[ISP Modem/Router] <–> [WAN][[b]pfsense][LAN]<–>[switch]–-Printer(maybe)
                                                                                          \      __Other computers(if needed)
                                                                                         
                                                                                            __Wireless Access Point(your wireless router)

    If at all possible, you want to use pfsense as the first thing between your internet provider and the rest of your network.
    You want to plug the pfsense WAN port directly into the ISP router modem.  If possible, the best way to setup that modem/router is to disable the router features completely, some vendors describe that as putting the router into "Bridge" mode.  That way you're not putting two routers in series, which can be made to work, but is a little more complex (and not usually necessary).

    Once you have pfsense handling all the access to the internet, it can assign traffic for all the devices on your LAN network.  The 2nd wireless router, becomes a simple access point, if you plug it into the LAN side, you don't even need to enable DHCP on it, so pfsense can assign all the network addresses for you.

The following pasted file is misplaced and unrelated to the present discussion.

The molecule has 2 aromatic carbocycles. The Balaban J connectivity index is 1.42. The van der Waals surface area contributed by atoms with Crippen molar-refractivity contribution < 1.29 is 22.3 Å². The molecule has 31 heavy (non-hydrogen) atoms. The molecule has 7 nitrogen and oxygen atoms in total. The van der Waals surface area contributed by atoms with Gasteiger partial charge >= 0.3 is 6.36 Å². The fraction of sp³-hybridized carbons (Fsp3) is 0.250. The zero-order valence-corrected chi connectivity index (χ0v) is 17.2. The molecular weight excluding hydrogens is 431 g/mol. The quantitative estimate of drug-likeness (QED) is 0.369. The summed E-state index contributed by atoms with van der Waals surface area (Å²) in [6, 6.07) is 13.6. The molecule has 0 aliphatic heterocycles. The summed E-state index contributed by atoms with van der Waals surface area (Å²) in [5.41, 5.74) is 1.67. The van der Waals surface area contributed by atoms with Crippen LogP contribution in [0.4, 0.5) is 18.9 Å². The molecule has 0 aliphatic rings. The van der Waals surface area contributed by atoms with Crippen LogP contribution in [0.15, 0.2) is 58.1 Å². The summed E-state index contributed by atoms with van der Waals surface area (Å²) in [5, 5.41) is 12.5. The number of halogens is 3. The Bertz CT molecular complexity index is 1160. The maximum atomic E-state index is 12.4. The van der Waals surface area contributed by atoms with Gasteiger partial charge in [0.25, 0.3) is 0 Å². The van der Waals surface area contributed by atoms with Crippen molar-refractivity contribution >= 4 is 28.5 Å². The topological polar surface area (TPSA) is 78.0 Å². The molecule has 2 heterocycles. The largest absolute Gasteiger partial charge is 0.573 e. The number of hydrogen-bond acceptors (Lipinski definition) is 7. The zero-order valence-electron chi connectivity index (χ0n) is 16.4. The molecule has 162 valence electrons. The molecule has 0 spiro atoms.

I need to change the LAN address to 192.168.10.1/24 from the pfSense box directly.  I.e, BEFORE I hookup with a switch and laptop, correct? And leave WAN unchanged, correct?  Are there any other settings I will need to change when I'm changing the LAN address?  What was that thing about HTTP?

    Yes, once you change the LAN address from the console (and change the DHCP addresses to match it], you plug the switch in and your LAN port will hand out addresses from the new range.

    The HTTP configurator question has to do with whether or not you use HTTP or HTTPS to access the Web GUI on the pfsense box.  On the LAN side it doesn't typically matter, but if you open up your WAN to allow external access, you probably want HTTPS.  I usually pick some other port than 443 for my HTTPS just to add a small layer of confusion to any external bots patrolling for open sites…..